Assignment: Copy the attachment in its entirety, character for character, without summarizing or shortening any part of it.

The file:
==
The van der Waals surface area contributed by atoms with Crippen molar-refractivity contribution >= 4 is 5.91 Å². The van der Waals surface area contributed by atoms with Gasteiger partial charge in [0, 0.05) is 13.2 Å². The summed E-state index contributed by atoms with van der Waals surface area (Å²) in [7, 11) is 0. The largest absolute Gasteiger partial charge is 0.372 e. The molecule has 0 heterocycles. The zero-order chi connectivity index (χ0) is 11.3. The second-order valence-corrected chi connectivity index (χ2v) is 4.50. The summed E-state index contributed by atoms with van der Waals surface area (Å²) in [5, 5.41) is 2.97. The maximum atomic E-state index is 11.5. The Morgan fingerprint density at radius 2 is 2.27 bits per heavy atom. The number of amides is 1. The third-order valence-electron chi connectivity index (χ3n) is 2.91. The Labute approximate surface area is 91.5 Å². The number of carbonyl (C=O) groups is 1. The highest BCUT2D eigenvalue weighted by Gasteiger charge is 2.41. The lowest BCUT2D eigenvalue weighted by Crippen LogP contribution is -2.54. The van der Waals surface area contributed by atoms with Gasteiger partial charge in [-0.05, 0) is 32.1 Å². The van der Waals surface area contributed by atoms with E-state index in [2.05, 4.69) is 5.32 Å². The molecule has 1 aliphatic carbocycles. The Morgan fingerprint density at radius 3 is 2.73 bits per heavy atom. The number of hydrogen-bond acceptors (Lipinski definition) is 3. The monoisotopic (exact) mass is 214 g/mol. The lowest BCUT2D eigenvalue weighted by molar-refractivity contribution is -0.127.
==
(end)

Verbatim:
The van der Waals surface area contributed by atoms with Crippen molar-refractivity contribution >= 4 is 5.91 Å². The van der Waals surface area contributed by atoms with Gasteiger partial charge in [0, 0.05) is 13.2 Å². The summed E-state index contributed by atoms with van der Waals surface area (Å²) in [7, 11) is 0. The largest absolute Gasteiger partial charge is 0.372 e. The molecule has 0 heterocycles. The zero-order chi connectivity index (χ0) is 11.3. The second-order valence-corrected chi connectivity index (χ2v) is 4.50. The summed E-state index contributed by atoms with van der Waals surface area (Å²) in [5, 5.41) is 2.97. The maximum atomic E-state index is 11.5. The Morgan fingerprint density at radius 2 is 2.27 bits per heavy atom. The number of amides is 1. The third-order valence-electron chi connectivity index (χ3n) is 2.91. The Labute approximate surface area is 91.5 Å². The number of carbonyl (C=O) groups is 1. The highest BCUT2D eigenvalue weighted by Gasteiger charge is 2.41. The lowest BCUT2D eigenvalue weighted by Crippen LogP contribution is -2.54. The van der Waals surface area contributed by atoms with Gasteiger partial charge in [-0.05, 0) is 32.1 Å². The van der Waals surface area contributed by atoms with E-state index in [2.05, 4.69) is 5.32 Å². The molecule has 1 aliphatic carbocycles. The Morgan fingerprint density at radius 3 is 2.73 bits per heavy atom. The number of hydrogen-bond acceptors (Lipinski definition) is 3. The monoisotopic (exact) mass is 214 g/mol. The lowest BCUT2D eigenvalue weighted by molar-refractivity contribution is -0.127.